Stensul is first email creation platform to integrate with Pardot

The move is aimed at making deployment of emails built in Stensul faster and more efficient.



Stensul, the no-code, collaborative email design platform has announced an integration with Salesforce Pardot. It is the first email creation platform to integrate with Salesforce’s B2B marketing automation offering.


Pardot users will be able to work collaboratively on emails in the Stensul platform, which seeks to make email creation simple and fast, then deploy those emails directly through Pardot. Many B2B teams already use Stensul and Pardot independently. The integration aims to make workflows smoother and more efficient.


Stensul already has integrations with Adobe Marketo, Oracle Eloqua and Responsys, Iterable, Braze, Movable Ink and others.


Why we care. Adobe, Oracle and now Salesforce. For Stensul, this makes for a trifecta of integrations with major and widely used B2B marketing automation and engagement platforms. Welcome news, therefore, for Pardot users who will no longer need to manually transfer finished email campaigns to Pardot for deployment.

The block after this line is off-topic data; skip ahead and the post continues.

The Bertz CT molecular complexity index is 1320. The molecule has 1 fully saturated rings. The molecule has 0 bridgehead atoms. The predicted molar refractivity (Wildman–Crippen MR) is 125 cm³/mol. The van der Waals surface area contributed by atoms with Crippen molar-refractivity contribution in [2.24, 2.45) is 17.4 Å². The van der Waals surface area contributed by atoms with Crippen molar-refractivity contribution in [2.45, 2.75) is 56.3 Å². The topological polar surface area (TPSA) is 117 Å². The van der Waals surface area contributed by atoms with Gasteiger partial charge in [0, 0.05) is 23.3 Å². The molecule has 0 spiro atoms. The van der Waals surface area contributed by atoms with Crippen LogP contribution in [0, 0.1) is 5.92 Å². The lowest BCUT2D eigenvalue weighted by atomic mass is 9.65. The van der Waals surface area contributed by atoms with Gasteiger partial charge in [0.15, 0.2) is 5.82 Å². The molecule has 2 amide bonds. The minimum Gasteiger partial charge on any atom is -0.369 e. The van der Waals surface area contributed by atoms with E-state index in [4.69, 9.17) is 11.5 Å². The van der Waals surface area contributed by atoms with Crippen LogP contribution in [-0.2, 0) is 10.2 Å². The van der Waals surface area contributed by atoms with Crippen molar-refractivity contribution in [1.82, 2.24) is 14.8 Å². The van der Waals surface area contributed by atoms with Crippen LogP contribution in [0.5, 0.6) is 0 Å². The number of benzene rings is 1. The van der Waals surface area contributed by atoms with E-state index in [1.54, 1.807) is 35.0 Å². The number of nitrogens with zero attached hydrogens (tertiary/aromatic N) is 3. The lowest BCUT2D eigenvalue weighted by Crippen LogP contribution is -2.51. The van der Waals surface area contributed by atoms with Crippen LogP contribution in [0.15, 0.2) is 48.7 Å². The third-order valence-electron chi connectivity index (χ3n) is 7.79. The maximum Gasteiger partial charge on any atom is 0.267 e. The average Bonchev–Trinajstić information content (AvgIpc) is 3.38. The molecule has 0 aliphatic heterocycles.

Other capabilities. In addition to creating emails for Pardot within Stensul, users will be able to control a range of Pardot email options from Stensul, such as subject line settings, and will be able to associate Stensul email templates with selected Pardot campaigns. Pardot email “type,” such as List Email and One-to-One Email can also be selected in Stensul.












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About The Author










Kim Davis is the Editorial Director of MarTech. Born in London, but a New Yorker for over two decades, Kim started covering enterprise software ten years ago. His experience encompasses SaaS for the enterprise, digital- ad data-driven urban planning, and applications of SaaS, digital technology, and data in the marketing space. He first wrote about marketing technology as editor of Haymarket’s The Hub, a dedicated marketing tech website, which subsequently became a channel on the established direct marketing brand DMN. Kim joined DMN proper in 2016, as a senior editor, becoming Executive Editor, then Editor-in-Chief a position he held until January 2020. Prior to working in tech journalism, Kim was Associate Editor at a New York Times hyper-local news site, The Local: East Village, and has previously worked as an editor of an academic publication, and as a music journalist. He has written hundreds of New York restaurant reviews for a personal blog, and has been an occasional guest contributor to Eater.

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